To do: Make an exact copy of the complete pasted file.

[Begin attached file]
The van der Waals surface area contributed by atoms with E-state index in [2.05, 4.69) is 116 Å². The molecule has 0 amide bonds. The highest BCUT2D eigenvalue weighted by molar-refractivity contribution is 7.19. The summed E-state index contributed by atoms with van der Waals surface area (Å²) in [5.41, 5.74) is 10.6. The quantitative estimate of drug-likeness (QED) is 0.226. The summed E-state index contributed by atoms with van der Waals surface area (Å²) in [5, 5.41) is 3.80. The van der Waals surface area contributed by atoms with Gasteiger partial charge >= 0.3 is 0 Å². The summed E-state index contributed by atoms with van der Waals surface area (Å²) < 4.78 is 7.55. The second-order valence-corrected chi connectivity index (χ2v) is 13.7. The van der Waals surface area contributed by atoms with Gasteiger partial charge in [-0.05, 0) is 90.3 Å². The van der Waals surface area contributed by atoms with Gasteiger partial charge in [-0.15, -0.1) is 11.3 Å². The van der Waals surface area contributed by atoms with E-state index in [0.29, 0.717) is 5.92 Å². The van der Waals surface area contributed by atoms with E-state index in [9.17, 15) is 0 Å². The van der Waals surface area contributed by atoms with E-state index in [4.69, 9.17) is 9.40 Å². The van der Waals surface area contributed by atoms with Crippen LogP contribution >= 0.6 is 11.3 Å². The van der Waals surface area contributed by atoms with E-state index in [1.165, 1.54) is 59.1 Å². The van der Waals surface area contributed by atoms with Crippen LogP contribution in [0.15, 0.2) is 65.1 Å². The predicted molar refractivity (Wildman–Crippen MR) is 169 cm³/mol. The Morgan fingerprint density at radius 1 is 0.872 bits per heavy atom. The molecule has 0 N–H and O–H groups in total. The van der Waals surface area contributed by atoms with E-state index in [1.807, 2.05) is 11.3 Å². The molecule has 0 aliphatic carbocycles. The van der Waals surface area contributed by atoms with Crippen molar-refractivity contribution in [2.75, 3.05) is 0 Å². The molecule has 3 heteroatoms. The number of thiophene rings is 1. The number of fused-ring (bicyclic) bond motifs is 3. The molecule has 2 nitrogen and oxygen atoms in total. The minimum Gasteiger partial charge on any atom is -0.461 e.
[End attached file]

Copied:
The van der Waals surface area contributed by atoms with E-state index in [2.05, 4.69) is 116 Å². The molecule has 0 amide bonds. The highest BCUT2D eigenvalue weighted by molar-refractivity contribution is 7.19. The summed E-state index contributed by atoms with van der Waals surface area (Å²) in [5.41, 5.74) is 10.6. The quantitative estimate of drug-likeness (QED) is 0.226. The summed E-state index contributed by atoms with van der Waals surface area (Å²) in [5, 5.41) is 3.80. The van der Waals surface area contributed by atoms with Gasteiger partial charge >= 0.3 is 0 Å². The summed E-state index contributed by atoms with van der Waals surface area (Å²) < 4.78 is 7.55. The second-order valence-corrected chi connectivity index (χ2v) is 13.7. The van der Waals surface area contributed by atoms with Gasteiger partial charge in [-0.05, 0) is 90.3 Å². The van der Waals surface area contributed by atoms with Gasteiger partial charge in [-0.15, -0.1) is 11.3 Å². The van der Waals surface area contributed by atoms with E-state index in [0.29, 0.717) is 5.92 Å². The van der Waals surface area contributed by atoms with E-state index in [9.17, 15) is 0 Å². The van der Waals surface area contributed by atoms with E-state index in [4.69, 9.17) is 9.40 Å². The van der Waals surface area contributed by atoms with Crippen LogP contribution >= 0.6 is 11.3 Å². The van der Waals surface area contributed by atoms with E-state index in [1.165, 1.54) is 59.1 Å². The van der Waals surface area contributed by atoms with Crippen LogP contribution in [0.15, 0.2) is 65.1 Å². The predicted molar refractivity (Wildman–Crippen MR) is 169 cm³/mol. The Morgan fingerprint density at radius 1 is 0.872 bits per heavy atom. The molecule has 0 N–H and O–H groups in total. The van der Waals surface area contributed by atoms with E-state index in [1.807, 2.05) is 11.3 Å². The molecule has 0 aliphatic carbocycles. The van der Waals surface area contributed by atoms with Crippen molar-refractivity contribution in [2.75, 3.05) is 0 Å². The molecule has 3 heteroatoms. The number of thiophene rings is 1. The number of fused-ring (bicyclic) bond motifs is 3. The molecule has 2 nitrogen and oxygen atoms in total. The minimum Gasteiger partial charge on any atom is -0.461 e.